I have babies. I tend to compare their milestones to their siblings. My youngest Perry has the exact same temperament as her big brother Benny. She is completely unaffected by the whining and screaming of her older siblings. When she falls, she gets right back up and keeps on going. She scales chairs and tables and couches, nothing can stop this child. She is exhausting. She is fearless.

When I talk about her I often bring up how much she reminds me of Benny. People react in one of two ways, either by acknowledging Benny or looking stricken at the fact that I would mention him. I’m finding the further that I get from his death, the more uncomfortable people become when I talk about him. Maybe 5 years is the magic number when I’m supposed to suddenly ‘let it go.’ Sure.

I know remembering him is tough because it’s real. I am your worst nightmare. My life is what you cannot imagine and don’t want to fathom. You think that you wouldn’t survive the death of your child. I’ve heard it all before. And trust me, I get it. I had 2 other babies after Benny died. I don’t like the reality of it either

Just like the author of this blog states, if someone brings up my late child, please don’t ignore it. Ask me about him! I miss him with every fiber of my being and talking about him makes me feel closer to him. Let me compare him to his sister. Let me glimpse an alternate universe where the two of them would get into loads of trouble together. Just for a minute. Just let me talk about him.


Five Birthdays

We have spent five Birthdays without our son. We were only actually able to celebrate one with him, his first. I will never regret his party. So many people wonder why we had a big party. I will never regret people being able to celebrate our little boy with us.

We have spent five Birthdays celebrating at a cemetery. What started out as something that we needed to do has turned into something that we love to do. I love every balloon release, every painted rock, every walk in his memory. I love sharing crazy stories about his short 18 months on Earth. I like remembering. I like that it is all about him for a little while, even though he is no longer here. My family needs that space to wrap our minds around the fact that he was here and he needs to be celebrated.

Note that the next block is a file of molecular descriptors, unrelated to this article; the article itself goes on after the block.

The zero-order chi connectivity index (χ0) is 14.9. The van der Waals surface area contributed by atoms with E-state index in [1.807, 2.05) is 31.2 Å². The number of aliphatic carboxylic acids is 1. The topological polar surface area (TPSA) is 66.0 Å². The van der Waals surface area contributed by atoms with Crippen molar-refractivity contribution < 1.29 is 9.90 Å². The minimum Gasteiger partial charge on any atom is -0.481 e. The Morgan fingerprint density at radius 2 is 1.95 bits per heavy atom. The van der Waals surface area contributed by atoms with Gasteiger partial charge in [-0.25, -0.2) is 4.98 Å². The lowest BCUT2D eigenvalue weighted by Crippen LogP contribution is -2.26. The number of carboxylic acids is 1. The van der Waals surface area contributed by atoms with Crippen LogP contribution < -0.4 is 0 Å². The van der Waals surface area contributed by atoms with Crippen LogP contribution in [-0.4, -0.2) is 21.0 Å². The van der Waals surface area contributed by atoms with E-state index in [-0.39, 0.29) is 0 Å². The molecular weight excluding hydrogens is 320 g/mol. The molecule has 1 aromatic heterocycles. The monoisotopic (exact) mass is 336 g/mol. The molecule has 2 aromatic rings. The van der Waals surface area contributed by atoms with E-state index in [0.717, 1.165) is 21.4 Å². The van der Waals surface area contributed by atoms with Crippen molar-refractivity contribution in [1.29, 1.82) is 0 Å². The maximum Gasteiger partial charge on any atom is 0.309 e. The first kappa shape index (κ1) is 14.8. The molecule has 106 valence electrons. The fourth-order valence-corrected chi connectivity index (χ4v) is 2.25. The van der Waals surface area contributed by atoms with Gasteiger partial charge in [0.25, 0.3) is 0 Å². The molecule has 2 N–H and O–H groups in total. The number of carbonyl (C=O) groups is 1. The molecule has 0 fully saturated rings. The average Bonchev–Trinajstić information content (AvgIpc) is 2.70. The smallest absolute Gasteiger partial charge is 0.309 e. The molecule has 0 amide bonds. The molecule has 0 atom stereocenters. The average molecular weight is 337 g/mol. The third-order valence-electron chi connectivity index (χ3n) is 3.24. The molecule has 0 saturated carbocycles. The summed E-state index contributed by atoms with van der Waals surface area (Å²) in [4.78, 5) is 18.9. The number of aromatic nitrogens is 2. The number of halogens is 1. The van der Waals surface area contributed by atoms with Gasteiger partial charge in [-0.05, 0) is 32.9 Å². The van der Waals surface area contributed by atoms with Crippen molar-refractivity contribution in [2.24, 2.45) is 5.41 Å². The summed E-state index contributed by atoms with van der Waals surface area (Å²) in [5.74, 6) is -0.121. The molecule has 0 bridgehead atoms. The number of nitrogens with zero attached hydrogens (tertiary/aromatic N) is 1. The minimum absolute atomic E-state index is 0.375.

We always have a lot of people show up to support us and remember our Benny. We are thankful for the love. We are thankful that they were a part of his life. Some never even knew him but show up just to support us. Year after year. It amazes me. These people are the ones that hold us up. They keep us going.

This year, what was notably absent at my son’s birthday celebration was any family. Parker and I realized after we left the cemetery that not one person related to us had made it there. Out of the 30+ people that came to be with us some five years later, not one was blood related.

Now, we don’t have much family close by and I get it that people are busy. Maybe some think after five years we shouldn’t still be celebrating his birthday. Maybe it was just bad timing this year. Who knows?

It brings me back to when I started having babies and first really noticed the lack of family in our lives. It felt so very lonely. I grew up with my grandma less than a mile away. She watched me after school. She watched me when I was sick. The smell of her fresh baked cookies or butter cake filled my house growing up. All of the freshly ironed clothes that she hung in our closets were lost on me until I was an adult. We had family around, constantly.

My own life is so different. My kids don’t even know what they’re missing because their reality has been so dissimilar. This whole grief process brings it all back though. I feel like I’m right back there with a screaming newborn thinking how am I supposed to navigate this? What if I do it wrong? It’s so very lonely again.

This is the point at which Parker says to me, ‘this is because our friends are our family.’ And he’s right. But he’s away, so I’m going to stew in this a bit. Maybe I’m just missing my mom. Saying I invisioned my life a little differently would be an understatement. Maybe it’s as simple as feeling like people are forgetting our Benny.